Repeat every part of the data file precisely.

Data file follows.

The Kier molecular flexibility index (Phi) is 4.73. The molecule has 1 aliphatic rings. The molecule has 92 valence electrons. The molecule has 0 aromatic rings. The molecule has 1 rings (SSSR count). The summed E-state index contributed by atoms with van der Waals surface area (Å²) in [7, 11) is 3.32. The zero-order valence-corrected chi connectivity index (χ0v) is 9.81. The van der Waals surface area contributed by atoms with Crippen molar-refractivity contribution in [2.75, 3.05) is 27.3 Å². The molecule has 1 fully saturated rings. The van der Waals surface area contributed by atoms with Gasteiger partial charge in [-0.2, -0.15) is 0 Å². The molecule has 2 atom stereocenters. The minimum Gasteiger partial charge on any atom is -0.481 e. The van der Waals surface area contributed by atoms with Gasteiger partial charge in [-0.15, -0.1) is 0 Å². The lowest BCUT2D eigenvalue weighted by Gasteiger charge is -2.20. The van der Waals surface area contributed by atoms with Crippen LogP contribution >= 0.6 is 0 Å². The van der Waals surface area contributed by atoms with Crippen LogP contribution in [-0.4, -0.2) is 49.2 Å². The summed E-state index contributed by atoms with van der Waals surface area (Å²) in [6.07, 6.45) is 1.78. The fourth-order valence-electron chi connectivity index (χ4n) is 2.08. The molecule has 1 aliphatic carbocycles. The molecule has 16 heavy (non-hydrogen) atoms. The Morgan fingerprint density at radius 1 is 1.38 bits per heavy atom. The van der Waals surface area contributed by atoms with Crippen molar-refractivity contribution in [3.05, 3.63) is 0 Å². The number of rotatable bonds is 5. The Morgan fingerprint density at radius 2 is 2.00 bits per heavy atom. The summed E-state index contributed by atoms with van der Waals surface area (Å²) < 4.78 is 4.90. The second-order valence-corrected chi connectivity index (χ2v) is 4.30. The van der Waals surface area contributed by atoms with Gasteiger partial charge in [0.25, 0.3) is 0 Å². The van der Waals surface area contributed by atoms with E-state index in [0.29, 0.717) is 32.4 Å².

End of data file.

The Kier molecular flexibility index (Phi) is 4.73. The molecule has 1 aliphatic rings. The molecule has 92 valence electrons. The molecule has 0 aromatic rings. The molecule has 1 rings (SSSR count). The summed E-state index contributed by atoms with van der Waals surface area (Å²) in [7, 11) is 3.32. The zero-order valence-corrected chi connectivity index (χ0v) is 9.81. The van der Waals surface area contributed by atoms with Crippen molar-refractivity contribution in [2.75, 3.05) is 27.3 Å². The molecule has 1 fully saturated rings. The van der Waals surface area contributed by atoms with Gasteiger partial charge in [-0.2, -0.15) is 0 Å². The molecule has 2 atom stereocenters. The minimum Gasteiger partial charge on any atom is -0.481 e. The van der Waals surface area contributed by atoms with Gasteiger partial charge in [-0.15, -0.1) is 0 Å². The lowest BCUT2D eigenvalue weighted by Gasteiger charge is -2.20. The van der Waals surface area contributed by atoms with Crippen LogP contribution >= 0.6 is 0 Å². The van der Waals surface area contributed by atoms with Crippen LogP contribution in [-0.4, -0.2) is 49.2 Å². The summed E-state index contributed by atoms with van der Waals surface area (Å²) in [6.07, 6.45) is 1.78. The fourth-order valence-electron chi connectivity index (χ4n) is 2.08. The molecule has 1 aliphatic carbocycles. The molecule has 16 heavy (non-hydrogen) atoms. The Morgan fingerprint density at radius 1 is 1.38 bits per heavy atom. The van der Waals surface area contributed by atoms with Crippen molar-refractivity contribution in [3.05, 3.63) is 0 Å². The number of rotatable bonds is 5. The Morgan fingerprint density at radius 2 is 2.00 bits per heavy atom. The summed E-state index contributed by atoms with van der Waals surface area (Å²) < 4.78 is 4.90. The second-order valence-corrected chi connectivity index (χ2v) is 4.30. The van der Waals surface area contributed by atoms with Gasteiger partial charge in [0.25, 0.3) is 0 Å². The van der Waals surface area contributed by atoms with E-state index in [0.29, 0.717) is 32.4 Å².